What are CSA Farms?
receive a set fee (from you - the consumer)
prior to the start of the growing season.
In return, you receive shares (produce)
in the farm's bounty and you also share
the risks due to weather and other factors
beyond the control of the farmer.
Every CSA is
unique. The crops grown, the size of the
shares, arrangements for receiving the shares,
length of season and share costs vary from
farm to farm. Contact the farms in your
area directly to find out how they operate.
Most CSAs grow
organic food and provide a diversity of
vegetables and herbs in season. Some farms
also offer eggs and meat either as part
of the share or to be purchased separately.
In general, CSA farmers are dedicated in
using the land in a manner that will not
deplete its nutrients or value for generations
to come. Healthy soil produces healthy food.
How do I join a CSA?
1) Locate CSA
farms in your area. Ensure that you find farmers
that have pickup locations
easily accessible to you. If you have to drive
100km to get your food every week, it will
increase your gas consumption and would not
be convenient for you. Search our directory first. If you can't find any
farms in your area, and there are none listed
in our directory, please contact
us and we'll try to find some in your
2) Once you've found CSA farms in your area,
view their website if they have one. Most
of the details will be listed there. If they
don't have a website, email them or call them.
Here's some sample questions to ask:
- How exactly does their CSA work?
(Every CSA is different, offering different produce,
pricing and payment methods)
- Where do you pick up the produce and at what time?
(This could be near work, near home or on the farm directly - some farmers may offer choices of pick-up locations and accomodate you if they can)
- Can you visit the farm throughout the season?
(Farmers should have no objection to you visiting the farm, however they will probably request that you call ahead to ensure they know to be available at that time. Be aware of any farmer who refuses any farm visits at all - they should have nothing to hide.)
- Can you help out on the farm in exchange for a reduced share rate?
(Keep in mind, you'll probably be required to be at the farm daily but this varies from CSA to CSA)
- Get a list of produce for a typical half-share or full-share for different months of the season that they had last year.
(This is good to have so you have an idea of what you'll get (barring weather and bug problems) as well as a testimony from the farmer of what he/she offers)
- Talk to others who have participated in the CSA you're looking at. Get their opinions. Check the farmer's website for forums or testimony from other members. Even better - go to the pick up location and wait for people to come and talk to them and see their shares.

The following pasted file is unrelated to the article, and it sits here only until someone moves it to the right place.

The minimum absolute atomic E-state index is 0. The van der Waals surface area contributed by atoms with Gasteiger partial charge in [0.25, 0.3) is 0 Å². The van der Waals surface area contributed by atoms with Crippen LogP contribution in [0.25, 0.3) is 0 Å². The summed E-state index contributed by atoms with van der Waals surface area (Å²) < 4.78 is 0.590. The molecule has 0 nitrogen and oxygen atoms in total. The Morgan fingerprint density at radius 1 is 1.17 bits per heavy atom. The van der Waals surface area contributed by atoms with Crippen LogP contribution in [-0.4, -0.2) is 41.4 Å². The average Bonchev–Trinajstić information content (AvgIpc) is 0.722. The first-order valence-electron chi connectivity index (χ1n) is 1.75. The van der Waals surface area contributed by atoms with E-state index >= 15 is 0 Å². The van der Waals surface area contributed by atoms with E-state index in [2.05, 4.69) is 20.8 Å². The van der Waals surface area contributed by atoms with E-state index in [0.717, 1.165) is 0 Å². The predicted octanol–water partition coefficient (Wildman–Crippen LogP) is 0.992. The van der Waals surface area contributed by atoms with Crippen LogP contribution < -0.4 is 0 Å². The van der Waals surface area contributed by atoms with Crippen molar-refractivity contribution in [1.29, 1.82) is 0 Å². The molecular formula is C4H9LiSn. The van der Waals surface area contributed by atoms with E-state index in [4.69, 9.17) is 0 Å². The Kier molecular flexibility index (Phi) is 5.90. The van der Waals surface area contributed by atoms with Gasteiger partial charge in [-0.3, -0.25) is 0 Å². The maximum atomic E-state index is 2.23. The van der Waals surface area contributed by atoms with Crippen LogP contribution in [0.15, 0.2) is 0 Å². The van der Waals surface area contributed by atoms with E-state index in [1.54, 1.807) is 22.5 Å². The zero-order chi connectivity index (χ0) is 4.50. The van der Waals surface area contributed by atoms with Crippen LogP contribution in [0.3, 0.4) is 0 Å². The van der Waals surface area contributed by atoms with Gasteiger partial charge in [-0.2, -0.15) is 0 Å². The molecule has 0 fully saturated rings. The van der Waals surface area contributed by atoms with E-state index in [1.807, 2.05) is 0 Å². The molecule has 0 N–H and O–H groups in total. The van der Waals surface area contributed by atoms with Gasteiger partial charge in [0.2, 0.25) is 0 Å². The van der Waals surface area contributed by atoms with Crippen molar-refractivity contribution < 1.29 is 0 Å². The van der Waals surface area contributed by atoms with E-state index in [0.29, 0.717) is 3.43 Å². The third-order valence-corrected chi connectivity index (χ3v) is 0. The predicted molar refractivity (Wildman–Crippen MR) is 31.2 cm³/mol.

(This helps ensure the farm is a good investment)
- Ask if there's a pre-season meeting and go to it
(This is a great way to find out more information as well as talk with others who participate in the CSA)
3) After you have all the details of local
farms, you can decide which one you want to
join. Simply contact them and tell them of
your intentions. They will guide you from
The History of CSA Farms
are different versions regarding the conception
of CSA farms. However, the stories do concur
on the location and people involved with
the first North American CSA's. The version
below, was retrieved from the website of
Line Farm which is one of the two original
CSA farms in North America.
In the 1920's, Rudolf Steiner, an Austrian,
developed the concept of CSA and it took
shape in Europe throughout the 50's, 60's
and 70's. In 1986, two farms in the USA
(Indian Line Farm in Massachusetts and Temple-Wilton
Community Farm in New Hampshire) completely
independent from each other, adopted the
ideas, forming the first CSAs. Since then,
the CSA movement has been constantly growing
consumer gives the farmer a set fee prior
to the start of the season which helps
cover the costs of the farm operation. Some
of the risk due to weather and other factors
out of the control of the farmer are shared
by the community.
consumer supports the local farmer. The
farmer supports the local economy, causing
a cascade effect for the local community.
This approach also helps the environment!
The more local products that are purchased,
the fewer products are needed to be shipped
to the community, thus reducing harmful
emissions from transport carriers.
Local Food Makes Sense ...
taste and freshness
food is fresher and tastes better than
food picked before ripening that has been
shipped thousands of miles.
strengthens your local economy
Buying local food keeps your dollars circulating
in your community.
benefits for the entire family
contact with farmers provides members
with the opportunity to ask questions
about the practices the farmer uses.
food doesn't travel far, reducing carbon
dioxide emissions from transportation
lines and packing crates.
methods benefit the soil, air, water,
wildlife and people in the farm ecosystem